If ever a continent cried out for justice, for help and, more, for Socialism, it is Africa, a land of 30 million square miles, 54 nations, a thousand languages and 642 million people; a land geographically as rich in diversity as it is in fauna and flora; a land organically as rich in oil and coal as it is in gold and diamonds, and yet, paradoxically, the poorest continent on Earth.
For over a hundred years a spectre has haunted Africa — the demon of world capitalism that sees Africa only as a source of profit, cheap commodities, a gullible market for western exports and an easily exploitable population ruled by corrupt leaders.
The age of overt colonialism may have gone, when the European powers raped and carved up Africa, each with vested interests backed up by huge armies, but now there are new colonists who can do ten times as much damage with the flick of a pen — the World Bank and the IMF.
In ten years, loans given by the IMF and the World Bank have tripled Africa’s debt burden to $180 billion — a figure that represents more than Africa’s aggregate net income. Debt repayments currently stand at $11 billion a year — a staggering four rimes more than what Africa spends on health and welfare.
Since the mid-1980s, African governments have repaid the IMF $2 billion than they have received in loans — a system that is so severe that every adult and child in Tanzania and Zambia owe their nations’ external debtors twice their yearly earnings.
African governments secure loans unwittingly to the detriment of their respective nations because they believe this is the only way to domestic stability. Most are forced into accepting loans on terms and conditions regarding policies they would not have hitherto adopted: the privatisation of state-owned industries, the introduction of new constitutions and drastic reductions in public expenditure which hit health and education programmes the hardest.
In the past ten years about 30 African nations have come to regret the acceptance of IMF and World Bank advice. Living standards have dropped by two per cent annually, while unemployment has quadrupled to 100 million, with real wages falling by 30 percent. Africa is now worse off than it was 25 years ago. The June issue of New African declared that “the average African has 10 percent less food to eat than twenty years ago”.
The Guardian (20 July) reported how “in myriad cases, bank projects, supposedly targeted at the poorest of Africa’s poor, not only increased inequality and hunger, but exacerbated ethnic conflicts . . . Across Africa, projects funded by the bank have become synonymous with financial mismanagement, environmental degradation, the displacement of vulnerable populations and corruption”.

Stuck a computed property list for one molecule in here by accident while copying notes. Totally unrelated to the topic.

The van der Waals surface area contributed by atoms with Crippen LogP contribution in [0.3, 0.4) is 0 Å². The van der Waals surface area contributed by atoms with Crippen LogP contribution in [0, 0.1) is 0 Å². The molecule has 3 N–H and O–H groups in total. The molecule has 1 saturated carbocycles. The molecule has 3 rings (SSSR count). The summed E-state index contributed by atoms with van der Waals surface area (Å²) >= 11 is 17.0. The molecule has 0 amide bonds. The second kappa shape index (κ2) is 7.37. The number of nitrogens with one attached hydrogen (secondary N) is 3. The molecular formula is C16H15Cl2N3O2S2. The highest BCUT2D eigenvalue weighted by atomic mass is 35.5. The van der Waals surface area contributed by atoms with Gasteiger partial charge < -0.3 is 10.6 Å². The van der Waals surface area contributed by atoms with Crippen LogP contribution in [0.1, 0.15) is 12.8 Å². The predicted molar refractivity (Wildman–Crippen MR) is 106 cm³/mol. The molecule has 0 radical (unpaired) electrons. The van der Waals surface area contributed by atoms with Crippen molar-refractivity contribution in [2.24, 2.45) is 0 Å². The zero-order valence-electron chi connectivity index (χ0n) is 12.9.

Eighteen African nations are amongst the world’s poorest 20, 30 amongst the world’s poorest 40. Africa with eight times the land area of the USA and twice its population has only one percent of world trade, while American capitalists are top of the world trade league. In 1991, the total GNP for Africa south of the Sahara, excluding South Africa, was $204.7 billion — only slightly higher than that of tiny Belgium with a population of 10 million. Within six years 300 million Africans will be living below the subsistence level.
Myth of overpopulation
Africa has a population of 642 million. Considering Africa is three times the size of China, it has one sixth the Chinese population per square mile. Yet some experts point to African overpopulation as one of its problems. This is pure fallacy. While 50 percent of Africans are undernourished, it is widely known that the continent is capable of sustaining a population several times its present size were Western farming methods applied there.
While millions were dying in the Ethiopian famine eight years ago. the Ethiopian government were exporting thousands of tonnes of lentils to the West. In 1991, Zimbabwe was forced, by the World Bank, to sell one million tonnes of surplus grain to meet debt repayments. A year later a drought hit southern African cutting Zimbabwe’s grain output by 60 percent, with disastrous effects.
If anything, the problem facing Africa is western capitalism. Shortages of food and overpopulation do not even enter the equation. Guy Arnold, writing in New African in September believes “an enormous deception has been practised upon Africa since I960. It is that all the interference by the World Bank, the IMF and the Paris Club has been for Africa’s advantage”.
“Africa”, Arnold says, “ is not at all interested in such donor prescriptions, but is obliged to accept them because it is heavily in debt and debt is a primary instrument of control.”
This is an intrinsic fact of capitalist society: the wealthy control the poor.
Africa is a land of plenty and only Socialism could truly release its productive potential to the benefit of its people. For a hundred years the West has carved up Africa, diseased its flesh and drained its life-blood. Reforms and loans will only ever be the sticking plaster over the gunshot wound.